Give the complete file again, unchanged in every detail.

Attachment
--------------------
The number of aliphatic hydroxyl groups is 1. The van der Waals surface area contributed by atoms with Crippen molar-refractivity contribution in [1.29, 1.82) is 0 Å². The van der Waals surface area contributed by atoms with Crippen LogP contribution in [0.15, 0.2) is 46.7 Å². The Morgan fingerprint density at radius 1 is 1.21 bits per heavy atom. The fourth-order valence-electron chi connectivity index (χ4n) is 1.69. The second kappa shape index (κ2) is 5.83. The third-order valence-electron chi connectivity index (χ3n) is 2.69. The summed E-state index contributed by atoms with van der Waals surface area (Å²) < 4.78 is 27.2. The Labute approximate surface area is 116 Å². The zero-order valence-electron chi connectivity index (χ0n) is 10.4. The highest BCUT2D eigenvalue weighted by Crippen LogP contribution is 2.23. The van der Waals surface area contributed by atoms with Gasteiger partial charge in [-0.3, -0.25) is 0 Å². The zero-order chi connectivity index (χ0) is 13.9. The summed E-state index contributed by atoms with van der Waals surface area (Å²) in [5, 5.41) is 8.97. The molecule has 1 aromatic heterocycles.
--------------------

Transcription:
The number of aliphatic hydroxyl groups is 1. The van der Waals surface area contributed by atoms with Crippen molar-refractivity contribution in [1.29, 1.82) is 0 Å². The van der Waals surface area contributed by atoms with Crippen LogP contribution in [0.15, 0.2) is 46.7 Å². The Morgan fingerprint density at radius 1 is 1.21 bits per heavy atom. The fourth-order valence-electron chi connectivity index (χ4n) is 1.69. The second kappa shape index (κ2) is 5.83. The third-order valence-electron chi connectivity index (χ3n) is 2.69. The summed E-state index contributed by atoms with van der Waals surface area (Å²) < 4.78 is 27.2. The Labute approximate surface area is 116 Å². The zero-order valence-electron chi connectivity index (χ0n) is 10.4. The highest BCUT2D eigenvalue weighted by Crippen LogP contribution is 2.23. The van der Waals surface area contributed by atoms with Gasteiger partial charge in [-0.3, -0.25) is 0 Å². The zero-order chi connectivity index (χ0) is 13.9. The summed E-state index contributed by atoms with van der Waals surface area (Å²) in [5, 5.41) is 8.97. The molecule has 1 aromatic heterocycles.